Dairy product prices fell at the Global Dairy Trade auction, as whole milk powder slid amid data showing New Zealand’s processors collected record levels of milk in recent months because of improved weather conditions.
The government's directive to the Overseas Investment Office to raise the bar in overseas applications to buy sensitive New Zealand land has scared away tens of millions of dollars in investments in rural property and will hurt farm values, real estate firms say. Jonathan Underhill from BusinessDesk reports
Dairy product prices are expected to slip at the Global Dairy Trade auction overnight amid a pick-up in supply, even as global trade tensions appear to benefit demand for New Zealand dairy products.
New Zealand milk processors collected record levels of milk in the last two months of the 2017/18 season as favourable weather boosted pasture growth, helping make up for trying conditions during the spring and early summer.
Deputy Prime Minister Winston Peters doubled down on last week's New Zealand First party attacks on the performance and leadership of Fonterra, saying the country's largest business was costing the economy more than $2 billion from food safety and animal welfare scares.
The Government is considering setting softer targets for the methane burped by New Zealand’s cows, while reducing carbon dioxide from transport and other sectors to zero.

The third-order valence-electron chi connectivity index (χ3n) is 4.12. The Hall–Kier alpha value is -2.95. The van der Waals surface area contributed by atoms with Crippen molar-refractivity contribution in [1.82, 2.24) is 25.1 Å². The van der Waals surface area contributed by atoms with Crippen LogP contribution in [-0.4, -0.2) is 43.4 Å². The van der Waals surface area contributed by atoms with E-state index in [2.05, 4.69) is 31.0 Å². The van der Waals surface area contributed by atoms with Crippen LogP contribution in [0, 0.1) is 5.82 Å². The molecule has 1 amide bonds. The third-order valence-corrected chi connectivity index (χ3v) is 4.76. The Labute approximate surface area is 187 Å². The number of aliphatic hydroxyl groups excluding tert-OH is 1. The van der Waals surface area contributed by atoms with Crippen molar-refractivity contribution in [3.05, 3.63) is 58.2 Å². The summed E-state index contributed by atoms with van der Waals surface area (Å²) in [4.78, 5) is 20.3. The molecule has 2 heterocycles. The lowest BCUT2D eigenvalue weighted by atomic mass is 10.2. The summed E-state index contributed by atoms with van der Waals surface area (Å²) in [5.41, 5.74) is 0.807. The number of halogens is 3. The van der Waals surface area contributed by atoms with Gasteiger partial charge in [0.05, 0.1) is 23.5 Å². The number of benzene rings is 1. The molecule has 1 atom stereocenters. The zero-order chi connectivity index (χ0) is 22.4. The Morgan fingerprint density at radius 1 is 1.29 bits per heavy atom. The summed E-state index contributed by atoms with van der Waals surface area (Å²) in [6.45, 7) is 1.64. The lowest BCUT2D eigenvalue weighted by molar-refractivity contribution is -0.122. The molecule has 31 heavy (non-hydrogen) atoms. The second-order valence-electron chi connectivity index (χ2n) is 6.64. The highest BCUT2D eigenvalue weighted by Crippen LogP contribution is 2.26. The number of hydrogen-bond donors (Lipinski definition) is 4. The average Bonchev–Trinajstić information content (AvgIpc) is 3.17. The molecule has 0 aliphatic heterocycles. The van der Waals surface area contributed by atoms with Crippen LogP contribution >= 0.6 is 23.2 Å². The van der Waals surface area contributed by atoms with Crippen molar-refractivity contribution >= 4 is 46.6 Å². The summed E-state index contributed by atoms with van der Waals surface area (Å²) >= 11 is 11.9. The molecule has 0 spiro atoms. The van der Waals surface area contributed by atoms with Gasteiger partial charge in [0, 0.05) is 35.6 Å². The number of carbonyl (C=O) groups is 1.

Fonterra Cooperative Group collected 2.3 percent more milk from its New Zealand suppliers in April, largely due to favourable weather conditions and improved pasture quality in the South Island.
South Island dairy processors Synlait Milk and Westland Milk Products have raised their forecast milk payment levels to their farmer suppliers for the upcoming season, following a similar move last month by larger rival Fonterra Cooperative Group.
The Reserve Bank is warning banks to be "far more prudent" about lending to dairy farmers, but says it doesn't see mycoplasma bovis as a threat to financial stability.
Milk New Zealand Holding, which owns and manages dairy operations controlled by Shanghai Pengxin, says it didn't expect such a bullish forecast from Fonterra Cooperative Group for its 2019 milk payout.